Netanyahu fetes US Jews for ‘finally’ confronting campus antisemitism

Premier tells cabinet meeting ‘deeply rooted’ hatred of Jews showing its face on university grounds and elsewhere; thanks Biden for rushing arms shipment after bypassing Congress

Israeli Prime Minister Benjamin Netanyahu leads a cabinet meeting at the Prime Minister's office in Jerusalem on December 10, 2023.  (Yonatan Sindel/Flash90)
Israeli Prime Minister Benjamin Netanyahu leads a cabinet meeting at the Prime Minister's office in Jerusalem on December 10, 2023. (Yonatan Sindel/Flash90)

Prime Minister Benjamin Netanyahu on Sunday praised US Jewish leaders for “finally” standing up to antisemitism on college campuses and elsewhere, shortly after the head of the University of Pennsylvania resigned following an uproar over her refusal to declare that calls for Jewish genocide violate school rules.

Speaking at the top of his weekly cabinet summit, Netanyahu also announced the arrival of a fresh shipment of ammunition from the US, thanking President Joe Biden, and recounted that he chided European leaders for what he said was a contradictory stance on Israel’s offensive against the Hamas terror group in the Gaza Strip.

Against the backdrop of an uptick in antisemitic rhetoric and harassment of Jews in the wake of Israel’s offensive in the Gaza Strip, the Israeli premier said “deeply rooted” antisemitism in the US was now showing its face.

“There’s a whopping wave of antisemitism, from the left and partially from the right,” Netanyahu told ministers gathered in Jerusalem. “It has seeped onto university campuses there and come out into the open.”

“What’s important is that figures and leaders of the Jewish community are finally standing up,” he continued. “They are standing up against this antisemitism, and it is the only way to fight it: proudly, gloriously, not to bury your head in the sand, to fight back tooth and nail.”

On Saturday, the University of Pennsylvania said its president Liz Magill had resigned, amid pressure from donors and criticism over her testimony at a congressional hearing where she was unable to say, under repeated questioning, that calls on campus for the genocide of Jews would violate the school’s conduct policy.

Students participate in a protest in support of Palestine and for free speech outside of the Columbia University campus on November 15, 2023, in New York City. (Photo by SPENCER PLATT / GETTY IMAGES NORTH AMERICA / Getty Images via AFP)

Universities across the US have been accused of failing to protect Jewish and Israeli students amid rising fears of antisemitism worldwide since the deadly October 7 onslaught on Israel by Hamas terrorists and the ensuing war in Gaza.

Magill was one of three university leaders, along with Harvard president Claudine Gay and Massachusetts Institute of Technology president Sally Kornbluth, all of whom attempted to thread a needle between free speech and the antisemitic rhetoric that has been a regular feature at some pre-Palestinian rallies.

Asked by Republican Representative Elise Stefanik of New York whether “calling for the genocide of Jews” would violate Penn’s code of conduct, Magill answered that it was “a context-dependent decision.”

Criticism rained down from the White House, Pennsylvania Governor Josh Shapiro, members of Congress and donors.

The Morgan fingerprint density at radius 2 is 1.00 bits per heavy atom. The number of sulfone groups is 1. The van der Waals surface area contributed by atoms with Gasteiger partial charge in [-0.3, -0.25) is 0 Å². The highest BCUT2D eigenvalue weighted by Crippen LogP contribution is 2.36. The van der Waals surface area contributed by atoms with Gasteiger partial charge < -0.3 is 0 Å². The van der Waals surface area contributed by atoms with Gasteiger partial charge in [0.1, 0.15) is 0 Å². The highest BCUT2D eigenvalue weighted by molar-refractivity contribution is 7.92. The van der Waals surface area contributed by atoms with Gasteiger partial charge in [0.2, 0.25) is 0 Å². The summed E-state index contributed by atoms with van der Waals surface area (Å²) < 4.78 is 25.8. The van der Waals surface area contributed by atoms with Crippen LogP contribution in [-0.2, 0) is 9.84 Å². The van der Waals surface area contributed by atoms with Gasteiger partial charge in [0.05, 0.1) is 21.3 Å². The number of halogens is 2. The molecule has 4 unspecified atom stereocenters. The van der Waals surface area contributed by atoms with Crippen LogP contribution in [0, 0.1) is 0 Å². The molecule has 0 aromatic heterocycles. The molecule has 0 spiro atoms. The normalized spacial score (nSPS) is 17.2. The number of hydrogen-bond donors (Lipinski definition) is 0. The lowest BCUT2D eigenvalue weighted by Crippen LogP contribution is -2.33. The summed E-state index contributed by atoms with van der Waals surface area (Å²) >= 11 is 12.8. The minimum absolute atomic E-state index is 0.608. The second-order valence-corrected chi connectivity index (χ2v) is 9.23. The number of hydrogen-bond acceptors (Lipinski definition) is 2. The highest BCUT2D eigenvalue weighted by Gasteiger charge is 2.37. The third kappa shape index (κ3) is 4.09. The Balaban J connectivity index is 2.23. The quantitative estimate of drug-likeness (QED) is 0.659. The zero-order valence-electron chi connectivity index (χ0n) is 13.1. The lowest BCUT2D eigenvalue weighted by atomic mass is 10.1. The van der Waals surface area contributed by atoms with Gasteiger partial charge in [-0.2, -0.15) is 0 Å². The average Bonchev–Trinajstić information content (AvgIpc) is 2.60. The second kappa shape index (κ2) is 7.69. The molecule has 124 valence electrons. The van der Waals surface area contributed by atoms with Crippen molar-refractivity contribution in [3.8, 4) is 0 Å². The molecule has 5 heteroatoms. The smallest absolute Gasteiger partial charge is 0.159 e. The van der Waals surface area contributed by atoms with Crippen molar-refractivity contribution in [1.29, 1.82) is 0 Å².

Harvard president Claudine Gay, left, and University of Pennsylvania president Liz Magill listen during a hearing of the House Committee on Education on Capitol Hill, Dec. 5, 2023 in Washington. (AP/Mark Schiefelbein)

One donor, Ross Stevens, threatened to withdraw a $100 million gift because of the university’s “stance on antisemitism on campus” unless Magill was replaced.

Israel sent troops into Gaza after the Hamas terror group attacked southern Israeli communities, slaughtering some 1,200 people, mostly civilians, and kidnapping 240 more. Jerusalem has vowed to eliminate the terror group in self-defense, but its devastating military campaign, which has killed over 17,000 according to unverified figures supplied by Hamas number — which include combatants as well as people killed by misfired Gazan rockets — has sparked angry anti-Israel demonstrations across the Middle East, Europe, North America and elsewhere, as well as increasingly strident calls for a ceasefire. Israel says it’s taking steps to avoid civilian casualties but Hamas deliberately embeds its military infrastructure in residential areas.

Over the weekend, Netanyahu held separate phone calls with French President Emmanuel Macron and German Chancellor Olaf Scholz, both of whom pressed the Israeli leader on the humanitarian situation in Gaza. Macron also called for a ceasefire.

Israeli troops are seen near the Gaza Strip border, in southern Israel on Sunday, Dec. 10, 2023. (AP/Leo Correa)

The prime minister said Sunday that he had told them “one can’t support eliminating Hamas on the one hand, and on the other hand pressure us to end the war.”

He added that fighting in Gaza was continuing at full force, declaring that “justice is on our side.”

Netanyahu told his cabinet ministers that a new shipment of armaments had come from the US, a day after the Biden administration said it had approved the emergency sale of nearly 14,000 rounds of tank ammunition worth more than $106 million.

The approval was fast-tracked using an emergency procedure that allows the administration to bypass a congressional review.

Netanyahu said he thanked Biden for both the shipment and the US’s veto of a UN Security Council resolution demanding a ceasefire Friday, calling the stance “correct and just.”

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